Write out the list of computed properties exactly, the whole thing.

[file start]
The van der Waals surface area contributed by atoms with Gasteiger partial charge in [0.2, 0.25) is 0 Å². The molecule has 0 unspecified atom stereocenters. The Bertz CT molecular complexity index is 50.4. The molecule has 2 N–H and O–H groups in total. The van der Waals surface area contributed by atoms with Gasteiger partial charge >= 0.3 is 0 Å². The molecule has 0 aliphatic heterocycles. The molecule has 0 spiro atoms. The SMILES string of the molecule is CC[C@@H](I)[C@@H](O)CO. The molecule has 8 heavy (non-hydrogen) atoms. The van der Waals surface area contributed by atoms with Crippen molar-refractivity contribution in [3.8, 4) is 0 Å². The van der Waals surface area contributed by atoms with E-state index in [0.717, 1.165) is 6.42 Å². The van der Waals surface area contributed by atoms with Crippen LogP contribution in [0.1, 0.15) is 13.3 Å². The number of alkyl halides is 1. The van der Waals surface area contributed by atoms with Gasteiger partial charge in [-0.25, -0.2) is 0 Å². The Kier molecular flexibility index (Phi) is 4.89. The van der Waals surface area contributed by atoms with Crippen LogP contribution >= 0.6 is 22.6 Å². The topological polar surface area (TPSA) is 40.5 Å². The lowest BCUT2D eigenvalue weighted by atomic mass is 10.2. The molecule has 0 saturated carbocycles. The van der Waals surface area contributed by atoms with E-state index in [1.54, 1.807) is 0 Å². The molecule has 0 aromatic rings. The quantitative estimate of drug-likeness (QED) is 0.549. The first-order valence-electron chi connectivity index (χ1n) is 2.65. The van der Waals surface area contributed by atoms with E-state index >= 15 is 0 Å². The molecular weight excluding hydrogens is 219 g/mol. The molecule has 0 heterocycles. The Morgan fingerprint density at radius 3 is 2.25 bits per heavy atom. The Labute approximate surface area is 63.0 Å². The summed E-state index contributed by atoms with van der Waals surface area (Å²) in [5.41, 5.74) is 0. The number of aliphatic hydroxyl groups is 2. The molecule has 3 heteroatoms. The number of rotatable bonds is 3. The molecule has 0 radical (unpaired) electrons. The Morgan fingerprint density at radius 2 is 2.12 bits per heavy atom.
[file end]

The van der Waals surface area contributed by atoms with Gasteiger partial charge in [0.2, 0.25) is 0 Å². The molecule has 0 unspecified atom stereocenters. The Bertz CT molecular complexity index is 50.4. The molecule has 2 N–H and O–H groups in total. The van der Waals surface area contributed by atoms with Gasteiger partial charge >= 0.3 is 0 Å². The molecule has 0 aliphatic heterocycles. The molecule has 0 spiro atoms. The SMILES string of the molecule is CC[C@@H](I)[C@@H](O)CO. The molecule has 8 heavy (non-hydrogen) atoms. The van der Waals surface area contributed by atoms with Crippen molar-refractivity contribution in [3.8, 4) is 0 Å². The van der Waals surface area contributed by atoms with E-state index in [0.717, 1.165) is 6.42 Å². The van der Waals surface area contributed by atoms with Crippen LogP contribution in [0.1, 0.15) is 13.3 Å². The number of alkyl halides is 1. The van der Waals surface area contributed by atoms with Gasteiger partial charge in [-0.25, -0.2) is 0 Å². The Kier molecular flexibility index (Phi) is 4.89. The van der Waals surface area contributed by atoms with Crippen LogP contribution >= 0.6 is 22.6 Å². The topological polar surface area (TPSA) is 40.5 Å². The lowest BCUT2D eigenvalue weighted by atomic mass is 10.2. The molecule has 0 saturated carbocycles. The van der Waals surface area contributed by atoms with E-state index in [1.54, 1.807) is 0 Å². The molecule has 0 aromatic rings. The quantitative estimate of drug-likeness (QED) is 0.549. The first-order valence-electron chi connectivity index (χ1n) is 2.65. The van der Waals surface area contributed by atoms with E-state index >= 15 is 0 Å². The molecular weight excluding hydrogens is 219 g/mol. The molecule has 0 heterocycles. The Morgan fingerprint density at radius 3 is 2.25 bits per heavy atom. The Labute approximate surface area is 63.0 Å². The summed E-state index contributed by atoms with van der Waals surface area (Å²) in [5.41, 5.74) is 0. The number of aliphatic hydroxyl groups is 2. The molecule has 3 heteroatoms. The number of rotatable bonds is 3. The molecule has 0 radical (unpaired) electrons. The Morgan fingerprint density at radius 2 is 2.12 bits per heavy atom.